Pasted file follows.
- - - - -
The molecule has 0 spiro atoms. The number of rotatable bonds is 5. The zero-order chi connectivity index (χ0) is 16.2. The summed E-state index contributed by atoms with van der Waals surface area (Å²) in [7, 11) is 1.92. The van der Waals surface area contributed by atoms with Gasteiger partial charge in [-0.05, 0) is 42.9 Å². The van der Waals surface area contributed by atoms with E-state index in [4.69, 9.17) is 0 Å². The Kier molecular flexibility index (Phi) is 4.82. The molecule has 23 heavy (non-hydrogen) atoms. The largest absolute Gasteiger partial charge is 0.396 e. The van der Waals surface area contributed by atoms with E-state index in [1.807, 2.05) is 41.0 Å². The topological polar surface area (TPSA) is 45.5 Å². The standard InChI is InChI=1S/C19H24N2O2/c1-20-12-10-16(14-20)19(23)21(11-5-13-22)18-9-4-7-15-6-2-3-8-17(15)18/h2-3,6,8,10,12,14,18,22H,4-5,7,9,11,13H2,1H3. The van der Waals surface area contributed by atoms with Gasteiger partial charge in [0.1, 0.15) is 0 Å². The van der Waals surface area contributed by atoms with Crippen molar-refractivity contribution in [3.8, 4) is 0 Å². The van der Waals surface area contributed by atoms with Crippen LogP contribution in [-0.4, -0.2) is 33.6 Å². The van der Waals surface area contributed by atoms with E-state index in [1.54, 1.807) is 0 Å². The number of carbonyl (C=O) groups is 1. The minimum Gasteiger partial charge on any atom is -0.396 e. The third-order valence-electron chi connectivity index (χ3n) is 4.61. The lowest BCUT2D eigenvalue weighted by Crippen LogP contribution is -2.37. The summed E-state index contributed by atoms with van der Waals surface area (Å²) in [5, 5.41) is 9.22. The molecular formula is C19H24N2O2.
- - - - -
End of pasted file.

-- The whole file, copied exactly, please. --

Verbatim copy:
The molecule has 0 spiro atoms. The number of rotatable bonds is 5. The zero-order chi connectivity index (χ0) is 16.2. The summed E-state index contributed by atoms with van der Waals surface area (Å²) in [7, 11) is 1.92. The van der Waals surface area contributed by atoms with Gasteiger partial charge in [-0.05, 0) is 42.9 Å². The van der Waals surface area contributed by atoms with E-state index in [4.69, 9.17) is 0 Å². The Kier molecular flexibility index (Phi) is 4.82. The molecule has 23 heavy (non-hydrogen) atoms. The largest absolute Gasteiger partial charge is 0.396 e. The van der Waals surface area contributed by atoms with E-state index in [1.807, 2.05) is 41.0 Å². The topological polar surface area (TPSA) is 45.5 Å². The standard InChI is InChI=1S/C19H24N2O2/c1-20-12-10-16(14-20)19(23)21(11-5-13-22)18-9-4-7-15-6-2-3-8-17(15)18/h2-3,6,8,10,12,14,18,22H,4-5,7,9,11,13H2,1H3. The van der Waals surface area contributed by atoms with Gasteiger partial charge in [0.1, 0.15) is 0 Å². The van der Waals surface area contributed by atoms with Crippen molar-refractivity contribution in [3.8, 4) is 0 Å². The van der Waals surface area contributed by atoms with Crippen LogP contribution in [-0.4, -0.2) is 33.6 Å². The van der Waals surface area contributed by atoms with E-state index in [1.54, 1.807) is 0 Å². The number of carbonyl (C=O) groups is 1. The minimum Gasteiger partial charge on any atom is -0.396 e. The third-order valence-electron chi connectivity index (χ3n) is 4.61. The lowest BCUT2D eigenvalue weighted by Crippen LogP contribution is -2.37. The summed E-state index contributed by atoms with van der Waals surface area (Å²) in [5, 5.41) is 9.22. The molecular formula is C19H24N2O2.